My name’s Jo and I’ve had a mental illness. As a result, I’ve been on the receiving end of the Mental Health Act – and I’m still subject to it today.
In the past I’ve received compulsory treatment; some of that treatment was deeply unpleasant and even terrifying. To this day, the Act has a direct impact on how I am able to live my life.
That’s why I want to make sure that people like me have a say on how the Act is reformed.
In 2018 the UK Government commissioned an independent Review which considered how the Mental Health Act can be improved. The Review published its report in December.
The Government has committed to introducing legislation that would implement two of the Review’s recommendations. But we don’t think this is enough – and we don’t think the Review has got to grips with the patient experience of the Act.
Why can’t we create a law that’s a friend of the patient?
Before Christmas we talked to over 100 service users and carers about what it’s like to be on the receiving end of the Mental Health Act. You can see the results of this survey here.
The survey told us that:
- Most of us agree there needs to be legislation which provides a way of keeping everybody safe when somebody experiences a mental illness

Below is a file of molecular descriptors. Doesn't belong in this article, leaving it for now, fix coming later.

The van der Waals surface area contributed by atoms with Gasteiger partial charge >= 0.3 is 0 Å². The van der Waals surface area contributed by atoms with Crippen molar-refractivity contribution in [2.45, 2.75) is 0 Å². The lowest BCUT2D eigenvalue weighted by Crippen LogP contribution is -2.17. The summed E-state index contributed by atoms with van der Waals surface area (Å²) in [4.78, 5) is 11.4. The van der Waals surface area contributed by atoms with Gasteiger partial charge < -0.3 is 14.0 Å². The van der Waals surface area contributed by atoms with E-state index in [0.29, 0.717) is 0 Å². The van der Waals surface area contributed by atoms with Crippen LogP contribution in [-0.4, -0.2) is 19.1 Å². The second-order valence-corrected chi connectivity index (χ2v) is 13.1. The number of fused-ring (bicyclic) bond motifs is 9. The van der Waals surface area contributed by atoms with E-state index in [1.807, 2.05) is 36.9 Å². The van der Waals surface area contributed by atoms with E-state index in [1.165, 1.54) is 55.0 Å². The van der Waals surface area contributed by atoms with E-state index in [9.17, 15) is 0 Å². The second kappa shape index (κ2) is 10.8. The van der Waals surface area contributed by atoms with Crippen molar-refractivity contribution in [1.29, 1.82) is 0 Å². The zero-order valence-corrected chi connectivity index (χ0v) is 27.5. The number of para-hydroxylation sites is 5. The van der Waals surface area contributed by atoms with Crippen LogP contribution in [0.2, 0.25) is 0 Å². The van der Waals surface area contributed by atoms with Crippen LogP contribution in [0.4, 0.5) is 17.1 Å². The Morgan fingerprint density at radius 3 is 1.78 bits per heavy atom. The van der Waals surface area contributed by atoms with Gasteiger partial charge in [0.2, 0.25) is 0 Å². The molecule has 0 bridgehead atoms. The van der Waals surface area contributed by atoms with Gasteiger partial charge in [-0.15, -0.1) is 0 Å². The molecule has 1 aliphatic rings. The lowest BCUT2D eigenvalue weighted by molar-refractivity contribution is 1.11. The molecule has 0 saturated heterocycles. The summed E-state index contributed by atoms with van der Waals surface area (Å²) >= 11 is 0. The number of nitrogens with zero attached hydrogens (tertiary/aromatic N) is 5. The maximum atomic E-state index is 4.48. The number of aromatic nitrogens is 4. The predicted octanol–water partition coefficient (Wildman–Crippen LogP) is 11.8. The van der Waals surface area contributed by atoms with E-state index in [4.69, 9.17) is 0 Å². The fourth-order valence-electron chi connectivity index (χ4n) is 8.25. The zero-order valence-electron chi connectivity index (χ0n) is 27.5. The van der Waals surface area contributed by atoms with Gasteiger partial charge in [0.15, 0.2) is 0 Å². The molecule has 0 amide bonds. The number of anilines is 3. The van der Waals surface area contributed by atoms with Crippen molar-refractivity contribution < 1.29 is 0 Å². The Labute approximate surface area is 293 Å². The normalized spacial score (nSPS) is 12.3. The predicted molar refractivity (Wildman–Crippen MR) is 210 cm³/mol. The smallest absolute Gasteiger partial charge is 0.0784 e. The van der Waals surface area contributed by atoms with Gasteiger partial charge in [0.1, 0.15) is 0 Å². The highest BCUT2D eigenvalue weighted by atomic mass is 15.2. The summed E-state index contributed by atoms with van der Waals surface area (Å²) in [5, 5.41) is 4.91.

- Much better support needs to be provided when somebody first gets ill so that a crisis can be averted
- More effort needs to be made to encourage voluntary compliance with treatment and, where necessary, hospital care.
Speaking to patients and carers, these clear questions emerged:
How can we balance compulsion with new rights?
How can we make hospitals comfortable, safe, and respectful places?
How can we reduce use of the Act?
How can we make law which has the trust of users and carers – and even make a new/revised Act the “patient’s friend”?
Can you help me answer those questions? If you are a service user or a carer, or just someone who has an interest in these matters, I want to hear your views.
Together we can fight for a fair Mental Health Act which is focused on the needs of service users and carers, and which works in our unique Welsh context.
I look forward to hearing from you – and I’ll update you soon!